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Web Techniques Column 50 (Jun 2000)

[suggested title: Self-registering password protection, part 2]

Last month, I introduced a mod_perl authentication and authorization module that permitted an extended format htpasswd-like file. The purpose of the extensions were to associate an email address with each user, and give a list of ``keys'' that the user had in his permission. Then the .htaccess files would refer to a series of ``locks'' needed for access to a particular file or directory, and access was granted only when the user had the keys for all the locks.

But the cool part of the module was that we redirected the failed authentication or authorization to a CGI URL. The intent of this URL was to give the user a chance to create their own username/password pair, provided that their email address was an address we already recognized. For example, if the authorization file is: admin,stoners,perl merlyn xyF9kYWtJIFZ6 perl lwall lwUHddn0dCD1I
  fred@flintstone.comm stoners
  barney@rubble.nett stoners

then Larry Wall and I are both already permitted (with the corresponding username and encrypted password), but the user fred@flintstone.comm will be redirected to this CGI script (because they don't have an active login). Now it's time to present the CGI handler to conclude the picture.

But before I do that, I have to confess. I blew it. Line 46 of last month's listing looks like:

  my $error_uri = Apache::URI->parse($r, $FAIL);

when really it needs to be something like:

  my $error_uri = Apache::URI->parse($r);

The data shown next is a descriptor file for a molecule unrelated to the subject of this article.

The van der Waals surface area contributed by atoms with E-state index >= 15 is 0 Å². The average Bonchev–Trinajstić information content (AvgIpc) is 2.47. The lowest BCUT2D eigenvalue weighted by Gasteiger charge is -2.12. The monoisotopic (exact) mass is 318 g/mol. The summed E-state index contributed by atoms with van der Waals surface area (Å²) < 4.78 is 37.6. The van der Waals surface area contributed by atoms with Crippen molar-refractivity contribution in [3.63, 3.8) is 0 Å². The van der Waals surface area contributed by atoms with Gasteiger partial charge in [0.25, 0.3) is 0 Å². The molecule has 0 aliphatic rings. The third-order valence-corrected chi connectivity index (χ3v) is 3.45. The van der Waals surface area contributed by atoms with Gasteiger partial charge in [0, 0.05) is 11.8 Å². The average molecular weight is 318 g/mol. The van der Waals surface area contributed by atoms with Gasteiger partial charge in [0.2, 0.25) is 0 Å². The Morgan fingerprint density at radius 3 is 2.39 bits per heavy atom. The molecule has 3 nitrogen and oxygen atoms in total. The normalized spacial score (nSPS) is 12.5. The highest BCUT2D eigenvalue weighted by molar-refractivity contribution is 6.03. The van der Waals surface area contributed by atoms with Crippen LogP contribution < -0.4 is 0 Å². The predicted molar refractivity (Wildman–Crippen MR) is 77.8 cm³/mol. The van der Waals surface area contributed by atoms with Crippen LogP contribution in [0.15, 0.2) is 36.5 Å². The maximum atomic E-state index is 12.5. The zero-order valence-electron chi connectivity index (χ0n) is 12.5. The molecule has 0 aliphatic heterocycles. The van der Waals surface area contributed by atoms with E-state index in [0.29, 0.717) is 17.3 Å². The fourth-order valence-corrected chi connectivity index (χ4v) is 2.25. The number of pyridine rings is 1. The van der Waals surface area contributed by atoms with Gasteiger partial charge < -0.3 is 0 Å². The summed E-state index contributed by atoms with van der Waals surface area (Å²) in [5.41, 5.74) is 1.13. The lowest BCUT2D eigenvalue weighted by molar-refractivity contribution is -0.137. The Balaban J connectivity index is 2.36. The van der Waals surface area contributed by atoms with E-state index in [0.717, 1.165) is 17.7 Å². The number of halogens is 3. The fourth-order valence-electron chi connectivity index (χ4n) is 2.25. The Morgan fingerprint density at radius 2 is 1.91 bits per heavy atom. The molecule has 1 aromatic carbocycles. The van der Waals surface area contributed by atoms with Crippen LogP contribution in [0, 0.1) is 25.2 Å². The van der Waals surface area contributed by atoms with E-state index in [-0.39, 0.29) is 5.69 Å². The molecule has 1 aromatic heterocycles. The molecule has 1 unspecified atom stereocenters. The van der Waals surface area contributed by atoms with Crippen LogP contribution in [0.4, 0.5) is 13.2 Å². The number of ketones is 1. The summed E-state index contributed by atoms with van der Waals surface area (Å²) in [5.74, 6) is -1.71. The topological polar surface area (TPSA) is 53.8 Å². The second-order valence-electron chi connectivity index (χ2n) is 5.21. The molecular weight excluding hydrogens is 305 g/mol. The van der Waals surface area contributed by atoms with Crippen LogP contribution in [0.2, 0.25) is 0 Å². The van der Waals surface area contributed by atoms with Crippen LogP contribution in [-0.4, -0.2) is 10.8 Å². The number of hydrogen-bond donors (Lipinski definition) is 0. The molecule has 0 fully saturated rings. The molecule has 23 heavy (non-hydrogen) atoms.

So much for believing the documentation! (Just kidding, Doug.) Without this change, this month's CGI script doesn't know where it lives in the URL-space, and doesn't give a correct self-referencing URL as the form action. As you might guess, I sent last month's column off to bed before thoroughly testing (or even beginning to write) the CGI script. Oh well, my $bad.

The other thing I didn't realize until I finished this month's code is that it's h-u-u-g-e by comparison to many of my other CGI programs, weighing in at 224 lines. Because of that, I've only got room here to hit the highlights, and won't do my usual line-by-line attack.

Line 1 turns on taint mode, and because I use a child process later, I set the PATH in line 4 to keep taint mode from failing.

Line 6 is a reminder that this script won't work if I move it to /perl (my Apache::Registry area) because I use nested subroutines and file-scoped my variables -- a deadly combo with that module. I could have written this to be a mod_perl module, but I expect it to be invoked so infrequently that I wouldn't have saved any CPU time (at least not compared to the human time it would take to work that out). (Find out more about that in the mod_perl guide linked from

Lines 10 through 12 are the configuration sections. $DIR must be the same as the module's value for the Unix path to the directory where the password files are stored. $ADMIN_EMAIL is the address shown on the web page for problems or questions, and mail will also be sent from this address for the verification of the email address.

Lines 22 to 36 define the top-level algorithm. Inside an eval block (in case we die somewhere), I first connect to the database specified by the realm parameter. Then, I see if I'm trying to verify a URL that looks like:

that I've sent to the user in email. If not, perhaps I'm trying to process form data. Either of those routines can return a message. If the message begins with FORM:, I send a new form to the user. Otherwise, it's just a status message and I show it.